Glen Grant, as I’ve said before, is one of the storied distilleries that I don’t know very well and so I’m always happy to try another one. I have a review scheduled for next month of a much older, sherried one from an earlier era but first, here’s this bourbon cask teenager from the late 1990s. I’ve liked all the Cadenhead’s Small Batch releases I’ve reviewed in this run–some more than others–and I hope this will keep the positive streak going.
Glen Grant 15, 1997 (55.8%; Cadenhead’s Small Batch; bourbon hogshead; from a bottle split with friends)
Nose: Wood makes the first impression–pencil shavings turning to lightly toasted oak. Some fruit below it (apples) and then an increasing maltiness. With more time there’s some white grape as well and the wood gets somewhat dusty; more acidic too now. The fruit expands, melds with the malt and gets much more musky with time. With water the vanilla from the palate shows up here too and the fruit really expands: peaches, oranges, plums. Continue reading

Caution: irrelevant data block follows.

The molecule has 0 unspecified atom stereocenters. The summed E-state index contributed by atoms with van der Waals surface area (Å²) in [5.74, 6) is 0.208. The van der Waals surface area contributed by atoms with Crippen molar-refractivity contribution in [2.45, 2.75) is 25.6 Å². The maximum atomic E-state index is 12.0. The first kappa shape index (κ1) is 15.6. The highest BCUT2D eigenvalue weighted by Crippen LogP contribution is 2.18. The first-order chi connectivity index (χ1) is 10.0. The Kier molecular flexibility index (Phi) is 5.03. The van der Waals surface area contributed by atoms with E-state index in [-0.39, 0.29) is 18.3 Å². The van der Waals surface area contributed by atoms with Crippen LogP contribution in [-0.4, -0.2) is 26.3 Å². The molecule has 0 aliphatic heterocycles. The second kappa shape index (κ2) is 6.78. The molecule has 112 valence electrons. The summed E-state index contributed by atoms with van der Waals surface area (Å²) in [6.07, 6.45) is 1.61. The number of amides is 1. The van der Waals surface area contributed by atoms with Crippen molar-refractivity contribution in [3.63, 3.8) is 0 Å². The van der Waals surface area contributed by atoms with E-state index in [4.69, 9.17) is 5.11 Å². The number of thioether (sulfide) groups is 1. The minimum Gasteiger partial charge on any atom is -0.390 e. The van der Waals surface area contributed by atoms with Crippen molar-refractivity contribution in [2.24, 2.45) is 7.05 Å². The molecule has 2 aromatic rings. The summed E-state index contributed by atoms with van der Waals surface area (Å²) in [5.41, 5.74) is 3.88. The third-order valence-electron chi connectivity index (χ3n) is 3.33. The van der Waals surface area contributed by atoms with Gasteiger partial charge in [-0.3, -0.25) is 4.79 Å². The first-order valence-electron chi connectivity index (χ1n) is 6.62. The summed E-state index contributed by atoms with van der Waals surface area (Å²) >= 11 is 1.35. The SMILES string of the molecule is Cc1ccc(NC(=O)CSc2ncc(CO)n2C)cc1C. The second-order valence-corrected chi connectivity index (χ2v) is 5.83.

Of the major Scottish distilleries Glen Grant is probably the one I have least experience of. Indeed, I’ve had more whiskies from Caperdonich (Glen Grant’s sister distillery) than I have from Glen Grant. And of the handful I’ve tried one has been among the worst Scotch whiskies I’ve ever had: a Duncan Taylor NC2 sherry cask bottling which was quite lovely on the nose, and fine on the palate but then turned to cheap cooking sherry on the finish. I had to consign most of that to a home blend–though I did reserve a large sample for reference, which means I may yet review it for the blog.
Anyway, Glen Grant has a very good reputation among the cognoscenti, especially much older, sherried iterations from the indies. This one is neither old nor sherried (nor an indie, for that matter) but I do like it.